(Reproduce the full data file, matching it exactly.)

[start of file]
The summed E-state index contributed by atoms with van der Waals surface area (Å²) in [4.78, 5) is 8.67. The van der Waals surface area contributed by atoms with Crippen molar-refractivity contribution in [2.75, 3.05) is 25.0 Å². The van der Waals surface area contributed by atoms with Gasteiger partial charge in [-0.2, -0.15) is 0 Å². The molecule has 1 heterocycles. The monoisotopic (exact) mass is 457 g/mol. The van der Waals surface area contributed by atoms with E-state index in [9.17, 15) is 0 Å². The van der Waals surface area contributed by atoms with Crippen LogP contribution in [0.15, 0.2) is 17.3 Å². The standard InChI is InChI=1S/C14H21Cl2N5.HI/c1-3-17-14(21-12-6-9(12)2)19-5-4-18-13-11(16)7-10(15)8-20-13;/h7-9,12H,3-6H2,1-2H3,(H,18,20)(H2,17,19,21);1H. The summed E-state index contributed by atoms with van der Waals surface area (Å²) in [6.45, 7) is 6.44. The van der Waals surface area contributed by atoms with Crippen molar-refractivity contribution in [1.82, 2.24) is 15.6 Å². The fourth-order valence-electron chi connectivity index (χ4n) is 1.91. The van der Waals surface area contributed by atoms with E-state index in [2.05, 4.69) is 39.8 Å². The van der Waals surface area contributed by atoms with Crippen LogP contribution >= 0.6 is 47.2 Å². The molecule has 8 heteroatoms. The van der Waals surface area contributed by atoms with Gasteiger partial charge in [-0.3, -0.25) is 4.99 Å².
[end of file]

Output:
The summed E-state index contributed by atoms with van der Waals surface area (Å²) in [4.78, 5) is 8.67. The van der Waals surface area contributed by atoms with Crippen molar-refractivity contribution in [2.75, 3.05) is 25.0 Å². The van der Waals surface area contributed by atoms with Gasteiger partial charge in [-0.2, -0.15) is 0 Å². The molecule has 1 heterocycles. The monoisotopic (exact) mass is 457 g/mol. The van der Waals surface area contributed by atoms with E-state index in [9.17, 15) is 0 Å². The van der Waals surface area contributed by atoms with Crippen LogP contribution in [0.15, 0.2) is 17.3 Å². The standard InChI is InChI=1S/C14H21Cl2N5.HI/c1-3-17-14(21-12-6-9(12)2)19-5-4-18-13-11(16)7-10(15)8-20-13;/h7-9,12H,3-6H2,1-2H3,(H,18,20)(H2,17,19,21);1H. The summed E-state index contributed by atoms with van der Waals surface area (Å²) in [6.45, 7) is 6.44. The van der Waals surface area contributed by atoms with Crippen molar-refractivity contribution in [1.82, 2.24) is 15.6 Å². The fourth-order valence-electron chi connectivity index (χ4n) is 1.91. The van der Waals surface area contributed by atoms with E-state index in [2.05, 4.69) is 39.8 Å². The van der Waals surface area contributed by atoms with Crippen LogP contribution >= 0.6 is 47.2 Å². The molecule has 8 heteroatoms. The van der Waals surface area contributed by atoms with Gasteiger partial charge in [-0.3, -0.25) is 4.99 Å².